The Stanley Parable begins with an in-engine cut scene set of a man in a dingy office. A narrator explains that this is Stanley, who loves his job, even though as described it sounds quite tedious. But, we are told, one day the orders he receives on a screen stop coming, and he realizes that no coworkers have stopped by all day. So he decided to go to the staff lounge.
At this point, we are handed the controls. The office opens onto a corridor. The narration continues when we hit certain points along the corridor; and eventually, we reach a branch, and are told that "Stanley turned left."
Following the narrator's instructions eventually leads to a story in which, supposedly, Stanley liberates himself from a control device that kept him happy despite the tedium of his work; and, in a final narration, are told that "Stanley would never follow orders again." Which is amusingly disconcerting because, of course, to reach this ending, we did nothing but follow orders.
Naturally, if you restart, and diverge from the path, the story changes -- quite often, the narrator becomes prickly and upset with you, because you're not doing what your told. There are, of course, multiple different endings depending on what path you take -- some rather humorous.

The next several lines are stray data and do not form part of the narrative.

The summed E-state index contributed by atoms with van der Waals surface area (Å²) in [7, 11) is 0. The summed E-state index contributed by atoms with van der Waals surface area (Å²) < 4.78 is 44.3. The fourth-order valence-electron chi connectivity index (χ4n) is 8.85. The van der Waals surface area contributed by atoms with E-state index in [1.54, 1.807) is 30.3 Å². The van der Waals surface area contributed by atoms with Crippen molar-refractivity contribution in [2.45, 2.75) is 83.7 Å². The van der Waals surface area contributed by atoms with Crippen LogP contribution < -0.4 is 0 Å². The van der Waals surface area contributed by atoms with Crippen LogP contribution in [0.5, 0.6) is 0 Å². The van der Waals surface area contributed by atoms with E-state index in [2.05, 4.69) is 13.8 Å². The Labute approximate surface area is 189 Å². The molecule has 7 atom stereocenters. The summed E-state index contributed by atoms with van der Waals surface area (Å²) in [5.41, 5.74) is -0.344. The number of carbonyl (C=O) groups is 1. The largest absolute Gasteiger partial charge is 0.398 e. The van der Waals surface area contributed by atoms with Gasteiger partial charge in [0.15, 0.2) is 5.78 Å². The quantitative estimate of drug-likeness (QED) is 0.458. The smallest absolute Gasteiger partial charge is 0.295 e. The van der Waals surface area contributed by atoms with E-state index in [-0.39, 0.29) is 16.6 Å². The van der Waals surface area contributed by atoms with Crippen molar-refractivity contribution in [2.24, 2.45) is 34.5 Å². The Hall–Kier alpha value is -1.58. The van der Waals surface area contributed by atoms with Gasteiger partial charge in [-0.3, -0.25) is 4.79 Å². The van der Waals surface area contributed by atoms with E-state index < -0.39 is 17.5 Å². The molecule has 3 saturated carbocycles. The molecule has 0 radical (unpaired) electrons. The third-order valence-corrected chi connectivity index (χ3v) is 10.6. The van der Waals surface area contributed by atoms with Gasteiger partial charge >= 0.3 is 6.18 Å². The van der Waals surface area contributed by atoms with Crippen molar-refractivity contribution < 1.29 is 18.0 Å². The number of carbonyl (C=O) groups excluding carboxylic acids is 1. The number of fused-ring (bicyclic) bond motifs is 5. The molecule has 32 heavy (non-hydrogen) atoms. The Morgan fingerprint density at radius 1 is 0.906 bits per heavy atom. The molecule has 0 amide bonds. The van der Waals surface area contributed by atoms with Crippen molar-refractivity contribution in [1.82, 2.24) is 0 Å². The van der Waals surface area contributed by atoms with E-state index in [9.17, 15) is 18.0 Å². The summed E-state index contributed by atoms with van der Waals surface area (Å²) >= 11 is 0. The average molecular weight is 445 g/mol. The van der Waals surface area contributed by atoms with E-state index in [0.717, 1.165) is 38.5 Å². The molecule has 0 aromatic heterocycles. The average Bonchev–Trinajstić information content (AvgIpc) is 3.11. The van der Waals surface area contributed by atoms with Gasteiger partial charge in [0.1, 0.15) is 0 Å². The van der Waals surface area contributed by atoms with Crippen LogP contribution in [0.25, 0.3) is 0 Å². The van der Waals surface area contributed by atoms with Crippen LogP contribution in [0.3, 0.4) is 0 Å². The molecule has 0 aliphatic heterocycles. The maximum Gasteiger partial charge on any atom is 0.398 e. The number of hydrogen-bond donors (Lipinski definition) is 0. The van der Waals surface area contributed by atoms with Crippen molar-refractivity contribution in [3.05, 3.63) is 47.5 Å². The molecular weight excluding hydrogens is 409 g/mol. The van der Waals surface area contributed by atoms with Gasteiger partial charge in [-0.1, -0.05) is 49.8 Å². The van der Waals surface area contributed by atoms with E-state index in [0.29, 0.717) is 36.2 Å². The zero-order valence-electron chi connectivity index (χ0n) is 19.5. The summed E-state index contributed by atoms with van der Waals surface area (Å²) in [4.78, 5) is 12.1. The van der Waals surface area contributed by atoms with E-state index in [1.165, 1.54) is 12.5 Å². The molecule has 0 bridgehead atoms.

What's interesting here is that there is a narrative experience, even though the environment is quite sparse and there are no characters, other than "Stanley" -- carried, basically, entirely through narration. It is, in essence, a hypertext story, a branching narrative in which branch choice is made by navigating in 3D space (The Stanley Parable is a Half Life mod). And a pretty amusing one.
Only arguably a game, of course, but like many, I've gotten tired of the "game/not game" argument.
You need a Steam account to download; the readme file provides instructions for how to install and play.